With all the attention showered on Ryan’s non-interest in running for president, it’s easy to overlook the new speaker’s troubles running the House these days.

Almost six months into the job, Ryan and his top lieutenants face questions about whether the Wisconsin Republican’s tenure atop the House is any more effective that his predecessor, former Speaker John Boehner (R-Ohio). Ryan has flattered the House Freedom Caucus and pursued promises to empower rank-and-file Republicans with reforms to how the House operates — yet it’s yielded little in the way of actual results.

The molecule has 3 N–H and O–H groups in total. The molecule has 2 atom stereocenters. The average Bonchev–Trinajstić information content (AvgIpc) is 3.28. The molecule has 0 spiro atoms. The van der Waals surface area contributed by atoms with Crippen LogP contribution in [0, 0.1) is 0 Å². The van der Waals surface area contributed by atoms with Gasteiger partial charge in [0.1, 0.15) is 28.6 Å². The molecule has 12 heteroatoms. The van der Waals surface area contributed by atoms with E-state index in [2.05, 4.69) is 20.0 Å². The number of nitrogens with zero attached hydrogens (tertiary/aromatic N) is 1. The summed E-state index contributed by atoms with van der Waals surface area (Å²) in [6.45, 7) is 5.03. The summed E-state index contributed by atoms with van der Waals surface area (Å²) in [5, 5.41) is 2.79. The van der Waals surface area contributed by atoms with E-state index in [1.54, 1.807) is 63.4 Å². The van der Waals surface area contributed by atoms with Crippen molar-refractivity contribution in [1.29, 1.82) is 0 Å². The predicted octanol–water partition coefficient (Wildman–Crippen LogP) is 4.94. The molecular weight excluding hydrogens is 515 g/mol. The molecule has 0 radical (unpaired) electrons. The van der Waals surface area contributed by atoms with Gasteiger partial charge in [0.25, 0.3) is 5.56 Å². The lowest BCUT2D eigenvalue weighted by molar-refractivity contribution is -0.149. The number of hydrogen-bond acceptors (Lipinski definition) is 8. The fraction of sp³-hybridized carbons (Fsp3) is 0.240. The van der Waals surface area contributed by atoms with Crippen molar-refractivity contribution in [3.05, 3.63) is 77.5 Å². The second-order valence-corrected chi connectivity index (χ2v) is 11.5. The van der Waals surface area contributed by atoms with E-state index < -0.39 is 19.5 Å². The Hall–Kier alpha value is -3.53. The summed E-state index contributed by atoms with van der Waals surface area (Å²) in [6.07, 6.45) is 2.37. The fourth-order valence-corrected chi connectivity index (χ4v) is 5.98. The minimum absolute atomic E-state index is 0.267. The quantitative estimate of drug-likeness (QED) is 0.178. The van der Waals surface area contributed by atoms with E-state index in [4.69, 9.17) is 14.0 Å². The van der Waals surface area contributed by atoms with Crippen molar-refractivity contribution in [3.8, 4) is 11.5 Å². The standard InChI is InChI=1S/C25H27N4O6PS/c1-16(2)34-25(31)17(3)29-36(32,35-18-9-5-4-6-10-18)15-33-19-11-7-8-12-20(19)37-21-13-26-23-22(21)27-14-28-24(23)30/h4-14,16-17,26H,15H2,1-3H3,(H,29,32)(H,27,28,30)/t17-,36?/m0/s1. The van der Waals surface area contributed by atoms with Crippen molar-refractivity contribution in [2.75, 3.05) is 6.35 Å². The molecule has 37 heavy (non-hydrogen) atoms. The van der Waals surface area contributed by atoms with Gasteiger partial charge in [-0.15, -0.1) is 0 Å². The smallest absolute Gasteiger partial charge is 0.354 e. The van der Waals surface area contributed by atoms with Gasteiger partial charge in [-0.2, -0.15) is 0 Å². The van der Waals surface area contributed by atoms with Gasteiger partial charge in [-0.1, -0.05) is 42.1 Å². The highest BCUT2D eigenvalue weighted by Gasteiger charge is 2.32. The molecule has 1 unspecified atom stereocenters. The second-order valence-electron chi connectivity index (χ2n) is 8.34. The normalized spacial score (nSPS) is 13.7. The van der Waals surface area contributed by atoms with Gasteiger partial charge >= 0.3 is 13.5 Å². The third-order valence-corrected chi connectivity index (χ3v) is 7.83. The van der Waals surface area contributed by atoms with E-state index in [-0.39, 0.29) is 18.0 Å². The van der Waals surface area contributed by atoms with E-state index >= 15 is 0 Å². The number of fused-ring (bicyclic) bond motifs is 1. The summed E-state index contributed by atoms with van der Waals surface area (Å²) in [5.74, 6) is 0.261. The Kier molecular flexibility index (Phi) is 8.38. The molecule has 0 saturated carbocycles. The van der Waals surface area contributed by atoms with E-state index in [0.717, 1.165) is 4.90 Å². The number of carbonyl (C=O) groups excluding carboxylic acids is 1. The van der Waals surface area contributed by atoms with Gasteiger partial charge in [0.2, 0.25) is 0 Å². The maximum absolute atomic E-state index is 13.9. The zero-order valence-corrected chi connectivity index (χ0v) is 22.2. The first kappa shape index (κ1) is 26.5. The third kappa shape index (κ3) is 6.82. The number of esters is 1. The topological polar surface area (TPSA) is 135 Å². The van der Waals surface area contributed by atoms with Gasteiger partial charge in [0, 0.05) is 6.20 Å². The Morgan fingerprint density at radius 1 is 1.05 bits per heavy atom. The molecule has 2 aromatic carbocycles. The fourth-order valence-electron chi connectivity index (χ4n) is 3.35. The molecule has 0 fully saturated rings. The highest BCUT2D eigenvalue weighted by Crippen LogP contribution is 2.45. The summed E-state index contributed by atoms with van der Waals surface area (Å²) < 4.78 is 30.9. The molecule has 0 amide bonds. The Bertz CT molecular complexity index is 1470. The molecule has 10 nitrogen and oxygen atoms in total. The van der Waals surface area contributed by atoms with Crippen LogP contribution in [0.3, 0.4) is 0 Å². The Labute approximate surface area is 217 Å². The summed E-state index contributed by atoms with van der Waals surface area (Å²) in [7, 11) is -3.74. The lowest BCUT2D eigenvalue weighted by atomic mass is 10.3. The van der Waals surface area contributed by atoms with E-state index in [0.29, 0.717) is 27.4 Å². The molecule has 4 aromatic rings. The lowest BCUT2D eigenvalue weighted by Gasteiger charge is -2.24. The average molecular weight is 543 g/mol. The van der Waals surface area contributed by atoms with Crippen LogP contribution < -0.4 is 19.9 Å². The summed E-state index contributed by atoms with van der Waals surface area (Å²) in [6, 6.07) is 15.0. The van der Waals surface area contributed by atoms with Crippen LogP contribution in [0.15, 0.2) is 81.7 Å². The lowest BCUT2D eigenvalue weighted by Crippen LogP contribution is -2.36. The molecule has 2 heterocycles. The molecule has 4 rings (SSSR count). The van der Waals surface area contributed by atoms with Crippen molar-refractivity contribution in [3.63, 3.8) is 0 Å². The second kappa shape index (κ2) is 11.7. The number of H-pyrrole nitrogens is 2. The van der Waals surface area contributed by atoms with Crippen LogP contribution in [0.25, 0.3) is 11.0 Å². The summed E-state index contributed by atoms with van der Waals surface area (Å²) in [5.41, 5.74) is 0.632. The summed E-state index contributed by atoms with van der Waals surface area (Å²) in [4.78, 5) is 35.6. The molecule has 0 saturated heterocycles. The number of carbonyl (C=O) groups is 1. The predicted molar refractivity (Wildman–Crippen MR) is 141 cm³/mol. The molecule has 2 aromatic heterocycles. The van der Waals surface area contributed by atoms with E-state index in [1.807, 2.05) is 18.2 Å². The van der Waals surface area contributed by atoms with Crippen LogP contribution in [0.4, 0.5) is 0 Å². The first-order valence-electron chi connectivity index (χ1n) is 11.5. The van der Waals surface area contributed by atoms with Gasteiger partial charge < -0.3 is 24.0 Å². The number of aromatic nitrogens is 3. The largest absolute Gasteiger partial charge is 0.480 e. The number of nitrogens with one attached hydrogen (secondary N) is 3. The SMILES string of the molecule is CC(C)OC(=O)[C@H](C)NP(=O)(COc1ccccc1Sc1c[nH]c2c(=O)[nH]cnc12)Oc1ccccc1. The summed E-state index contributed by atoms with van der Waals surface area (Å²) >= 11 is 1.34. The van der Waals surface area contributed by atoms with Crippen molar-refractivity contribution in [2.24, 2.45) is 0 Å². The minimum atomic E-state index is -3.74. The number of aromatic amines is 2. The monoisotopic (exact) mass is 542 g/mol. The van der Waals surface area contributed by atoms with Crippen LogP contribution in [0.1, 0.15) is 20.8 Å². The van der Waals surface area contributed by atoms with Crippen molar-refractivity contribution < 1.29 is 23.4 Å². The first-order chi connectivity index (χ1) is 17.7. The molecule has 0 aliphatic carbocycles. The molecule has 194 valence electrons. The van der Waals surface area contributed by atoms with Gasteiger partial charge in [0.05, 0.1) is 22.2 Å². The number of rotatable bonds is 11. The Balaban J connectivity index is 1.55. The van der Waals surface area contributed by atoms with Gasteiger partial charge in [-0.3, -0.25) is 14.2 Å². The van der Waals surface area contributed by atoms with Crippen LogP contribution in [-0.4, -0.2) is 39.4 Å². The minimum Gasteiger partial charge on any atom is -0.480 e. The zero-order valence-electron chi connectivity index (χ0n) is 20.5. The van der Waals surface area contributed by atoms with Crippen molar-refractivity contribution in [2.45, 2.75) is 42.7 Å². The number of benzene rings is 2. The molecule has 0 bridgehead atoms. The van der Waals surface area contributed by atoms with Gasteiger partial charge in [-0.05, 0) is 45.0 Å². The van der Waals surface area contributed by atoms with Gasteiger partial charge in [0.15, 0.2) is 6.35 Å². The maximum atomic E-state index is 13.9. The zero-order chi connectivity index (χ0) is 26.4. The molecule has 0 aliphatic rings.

Democrats are openly mocking their GOP counterparts, and Republicans grumble — in private so far — that nothing is getting done under Ryan. Like Boehner, Ryan is finding out that becoming speaker is easier than being speaker, at least in the still badly divided House GOP Conference.

The rise of Republican presidential hopeful Donald Trump — which has shocked GOP leaders on Capitol Hill as much as it has Republican heavyweights nationwide — has also injected more uncertainty into the legislative process.